This is a really broad topic – and a very popular one in IELTS. Any part of IELTS can challenge you with questions related to education. We therefore need to focus on this topic as well.
Let’s start with the types of education. We distinguish several types.
Traditionally in the U.S. secondary education refers to school studies (grades 9 to 12) and culminates in a High School Diploma.
A typical next academic milestone is what is called higher education. Higher education is studies beyond high school.
Example: Higher education in the Western world is usually voluntary.
As a result of your studies you will hopefully receive an official recognition in the form of some qualification. General types of qualifications are:
Certificate – for short academic programs Diploma – university level programs shorter than a degree Degree – relatively long academic programs covering specific areas in great depth
Traditionally the first degree you acquire is the Bachelor’s. You can then apply for Master’s and PhD (doctorate).
Example : PhD courses may be a mix of theory and practice in your chosen subject.
To start your studies in a recognized university you normally have to meet specific requirements. Let’s talk about them using specific vocabulary.
Entry Admissions are requirements for prospective students and could be expressed as your minimum grade level during your previous studies, minimum score in specific standardized tests (like IELTS, TOEFL, ACT, GMAT, etc.). Another way to say it is entrance requirements.
While choosing your future institution you consider a number of aspects such as university rankings and curricula. Let’s stop here! Curriculum is another superpopular term. It means the content taught in a specific academic program. By curriculum we often mean courses offered by a school.
Example: Curriculum is one of the foundational elements of effective teaching.
Let’s continue. Another important thing you usually have to carefully consider is tuition and cost of attendance. Basically it’s money you have to invest in your studies. Tuition fees are what you pay directly to the university and the cost of attendance includes food, housing, transportation, books, and supplies. Top-tier institutions (another very useful expression which means leading or prestigious institutions) often charge thousands of dollars yearly. To ease the burden on their budget many students apply for financial aid. It could come in the form of a scholarship (scholarship is money for your education awarded based on various criteria defined by a sponsor).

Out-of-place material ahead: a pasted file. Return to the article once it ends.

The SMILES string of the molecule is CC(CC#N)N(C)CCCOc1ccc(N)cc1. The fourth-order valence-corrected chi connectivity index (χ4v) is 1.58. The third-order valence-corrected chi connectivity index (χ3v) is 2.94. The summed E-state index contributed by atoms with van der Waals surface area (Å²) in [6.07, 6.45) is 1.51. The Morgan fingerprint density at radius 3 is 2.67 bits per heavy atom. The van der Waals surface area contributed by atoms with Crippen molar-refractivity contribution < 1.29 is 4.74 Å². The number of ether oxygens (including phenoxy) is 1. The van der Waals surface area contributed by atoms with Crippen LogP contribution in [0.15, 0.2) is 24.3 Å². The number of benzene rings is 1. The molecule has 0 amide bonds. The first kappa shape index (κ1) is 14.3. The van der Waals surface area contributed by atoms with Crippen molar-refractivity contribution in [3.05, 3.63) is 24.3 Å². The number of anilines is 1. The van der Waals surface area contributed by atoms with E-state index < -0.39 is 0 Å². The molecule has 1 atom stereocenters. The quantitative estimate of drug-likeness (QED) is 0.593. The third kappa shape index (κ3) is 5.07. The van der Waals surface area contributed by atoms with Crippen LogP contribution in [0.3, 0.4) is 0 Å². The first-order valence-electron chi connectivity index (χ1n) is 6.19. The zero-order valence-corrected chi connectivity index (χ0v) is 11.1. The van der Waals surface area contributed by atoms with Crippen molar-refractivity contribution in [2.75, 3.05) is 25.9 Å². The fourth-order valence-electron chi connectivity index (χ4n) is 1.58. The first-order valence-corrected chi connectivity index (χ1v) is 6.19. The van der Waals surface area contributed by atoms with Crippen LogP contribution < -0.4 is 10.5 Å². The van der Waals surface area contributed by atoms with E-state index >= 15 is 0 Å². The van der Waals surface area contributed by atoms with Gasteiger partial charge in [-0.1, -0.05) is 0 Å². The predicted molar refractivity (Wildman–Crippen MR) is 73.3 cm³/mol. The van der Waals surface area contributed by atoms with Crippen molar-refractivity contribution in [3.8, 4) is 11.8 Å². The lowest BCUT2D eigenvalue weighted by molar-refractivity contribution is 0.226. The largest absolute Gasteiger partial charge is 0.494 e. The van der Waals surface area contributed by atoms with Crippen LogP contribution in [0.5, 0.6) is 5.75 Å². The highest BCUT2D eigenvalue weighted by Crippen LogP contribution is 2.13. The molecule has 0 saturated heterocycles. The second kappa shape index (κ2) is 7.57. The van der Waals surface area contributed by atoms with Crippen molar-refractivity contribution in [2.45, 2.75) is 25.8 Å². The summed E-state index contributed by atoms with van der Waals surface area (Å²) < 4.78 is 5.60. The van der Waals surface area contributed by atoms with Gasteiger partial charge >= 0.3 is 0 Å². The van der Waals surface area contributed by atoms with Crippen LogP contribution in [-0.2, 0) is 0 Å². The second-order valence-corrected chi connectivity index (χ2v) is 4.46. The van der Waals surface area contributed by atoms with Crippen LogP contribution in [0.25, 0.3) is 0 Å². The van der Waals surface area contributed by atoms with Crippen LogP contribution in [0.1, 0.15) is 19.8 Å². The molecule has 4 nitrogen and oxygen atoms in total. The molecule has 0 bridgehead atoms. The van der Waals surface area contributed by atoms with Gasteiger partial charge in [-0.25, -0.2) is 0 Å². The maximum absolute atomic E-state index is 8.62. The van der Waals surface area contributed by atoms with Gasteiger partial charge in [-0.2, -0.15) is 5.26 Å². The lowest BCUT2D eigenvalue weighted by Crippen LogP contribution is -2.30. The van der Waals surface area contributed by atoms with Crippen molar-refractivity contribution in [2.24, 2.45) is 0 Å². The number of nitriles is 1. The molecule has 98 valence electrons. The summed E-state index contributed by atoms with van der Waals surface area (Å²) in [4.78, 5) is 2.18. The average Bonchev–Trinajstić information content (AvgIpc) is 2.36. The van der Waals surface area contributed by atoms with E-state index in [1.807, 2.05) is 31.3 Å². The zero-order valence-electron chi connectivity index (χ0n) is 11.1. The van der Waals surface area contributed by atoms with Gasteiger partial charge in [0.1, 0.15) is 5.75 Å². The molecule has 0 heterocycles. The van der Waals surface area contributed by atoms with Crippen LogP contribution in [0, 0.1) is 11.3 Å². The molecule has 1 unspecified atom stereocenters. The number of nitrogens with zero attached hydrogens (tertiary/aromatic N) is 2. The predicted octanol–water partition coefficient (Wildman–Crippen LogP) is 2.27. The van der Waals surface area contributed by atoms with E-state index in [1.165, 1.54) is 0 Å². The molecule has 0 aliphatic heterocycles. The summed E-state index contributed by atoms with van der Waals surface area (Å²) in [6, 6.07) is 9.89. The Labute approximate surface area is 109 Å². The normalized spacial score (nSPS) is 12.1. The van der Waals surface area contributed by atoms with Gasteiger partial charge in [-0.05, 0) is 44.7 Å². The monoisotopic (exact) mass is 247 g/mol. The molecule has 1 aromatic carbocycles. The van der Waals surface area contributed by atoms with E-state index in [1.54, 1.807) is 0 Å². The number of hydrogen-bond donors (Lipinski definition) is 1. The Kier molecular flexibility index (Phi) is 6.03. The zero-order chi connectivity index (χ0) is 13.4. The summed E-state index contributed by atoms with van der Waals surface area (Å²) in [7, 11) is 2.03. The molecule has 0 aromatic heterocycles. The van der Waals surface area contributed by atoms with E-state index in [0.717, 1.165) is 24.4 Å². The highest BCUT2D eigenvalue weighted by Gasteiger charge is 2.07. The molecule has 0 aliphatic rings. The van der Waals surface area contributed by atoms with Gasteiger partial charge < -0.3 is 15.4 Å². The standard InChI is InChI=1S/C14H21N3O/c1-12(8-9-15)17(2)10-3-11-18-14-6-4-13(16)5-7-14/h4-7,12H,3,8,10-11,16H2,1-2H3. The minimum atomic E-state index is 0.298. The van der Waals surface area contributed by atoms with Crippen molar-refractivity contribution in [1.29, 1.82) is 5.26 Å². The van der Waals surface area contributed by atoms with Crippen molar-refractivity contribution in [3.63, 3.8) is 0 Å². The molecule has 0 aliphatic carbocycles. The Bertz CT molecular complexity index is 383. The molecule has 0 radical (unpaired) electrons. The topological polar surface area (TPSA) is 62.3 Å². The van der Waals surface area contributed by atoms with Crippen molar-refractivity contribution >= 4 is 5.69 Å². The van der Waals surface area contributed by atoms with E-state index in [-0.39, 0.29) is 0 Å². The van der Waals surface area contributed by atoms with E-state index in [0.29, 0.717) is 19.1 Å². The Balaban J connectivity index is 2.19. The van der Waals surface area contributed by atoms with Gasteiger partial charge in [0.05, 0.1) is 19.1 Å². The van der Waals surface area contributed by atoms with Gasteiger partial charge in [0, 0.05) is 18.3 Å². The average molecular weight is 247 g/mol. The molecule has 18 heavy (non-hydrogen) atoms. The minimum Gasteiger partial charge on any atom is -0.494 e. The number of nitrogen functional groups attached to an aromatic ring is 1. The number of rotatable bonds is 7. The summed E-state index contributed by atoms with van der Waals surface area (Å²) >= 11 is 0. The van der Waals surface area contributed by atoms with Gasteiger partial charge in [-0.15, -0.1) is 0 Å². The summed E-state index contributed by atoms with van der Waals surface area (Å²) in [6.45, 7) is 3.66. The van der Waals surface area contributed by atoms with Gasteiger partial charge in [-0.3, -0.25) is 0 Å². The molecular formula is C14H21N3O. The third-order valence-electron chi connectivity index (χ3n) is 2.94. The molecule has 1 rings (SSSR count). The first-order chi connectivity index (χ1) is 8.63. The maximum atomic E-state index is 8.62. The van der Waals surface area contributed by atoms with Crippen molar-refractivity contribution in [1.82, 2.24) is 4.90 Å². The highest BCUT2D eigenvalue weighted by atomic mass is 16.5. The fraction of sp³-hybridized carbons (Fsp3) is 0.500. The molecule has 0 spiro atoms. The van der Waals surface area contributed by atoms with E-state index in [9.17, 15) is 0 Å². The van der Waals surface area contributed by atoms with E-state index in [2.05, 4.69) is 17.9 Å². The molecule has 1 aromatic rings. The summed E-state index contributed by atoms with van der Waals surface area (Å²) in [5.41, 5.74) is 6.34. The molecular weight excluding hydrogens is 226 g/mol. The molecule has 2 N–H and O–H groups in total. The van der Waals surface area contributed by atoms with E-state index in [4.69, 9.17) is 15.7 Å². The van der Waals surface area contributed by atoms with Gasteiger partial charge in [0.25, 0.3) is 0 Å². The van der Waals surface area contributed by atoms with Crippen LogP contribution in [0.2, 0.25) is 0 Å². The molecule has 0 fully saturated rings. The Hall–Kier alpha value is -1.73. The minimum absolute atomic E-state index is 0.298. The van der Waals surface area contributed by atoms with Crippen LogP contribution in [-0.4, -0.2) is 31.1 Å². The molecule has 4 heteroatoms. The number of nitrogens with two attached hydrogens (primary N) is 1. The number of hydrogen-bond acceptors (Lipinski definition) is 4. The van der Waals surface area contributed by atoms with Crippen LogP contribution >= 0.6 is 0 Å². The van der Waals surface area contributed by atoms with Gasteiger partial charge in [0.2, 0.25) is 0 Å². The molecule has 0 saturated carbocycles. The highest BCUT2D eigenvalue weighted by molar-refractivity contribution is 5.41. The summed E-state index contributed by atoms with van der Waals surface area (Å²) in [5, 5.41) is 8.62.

Example: There are a number of scholarship schemes run by governments, charities, and other organizations.
There are other forms of financial aid which include bursaries, grants, fellowship, and scholarship.
- Scholarships are awarded for scholastic achievement.
- Bursaries are awarded on the basis of financial need, so it is a certain type of social financial help.
- Grants are funds provided by a certain party, often a government department, corporation, or foundation to an individual or institution.
- Fellowships usually refer to grants in support of post baccalaureate projects, or to pre baccalaureate projects pursued outside the standard curriculum.
All scholarships and fellowships are grants and need not to be repaid.
Example: Presidential candidate Hillary Clinton called for cutting student debt.
Now let’s talk about learning modes. The typical decision for most students is to study full-time, but for those who work part-time studying can be a more realistic solution. You can also choose to study distantly or via some trendy online program (e-learning). Or you might prefer a combination of on campus and distance studying which is called the blended mode.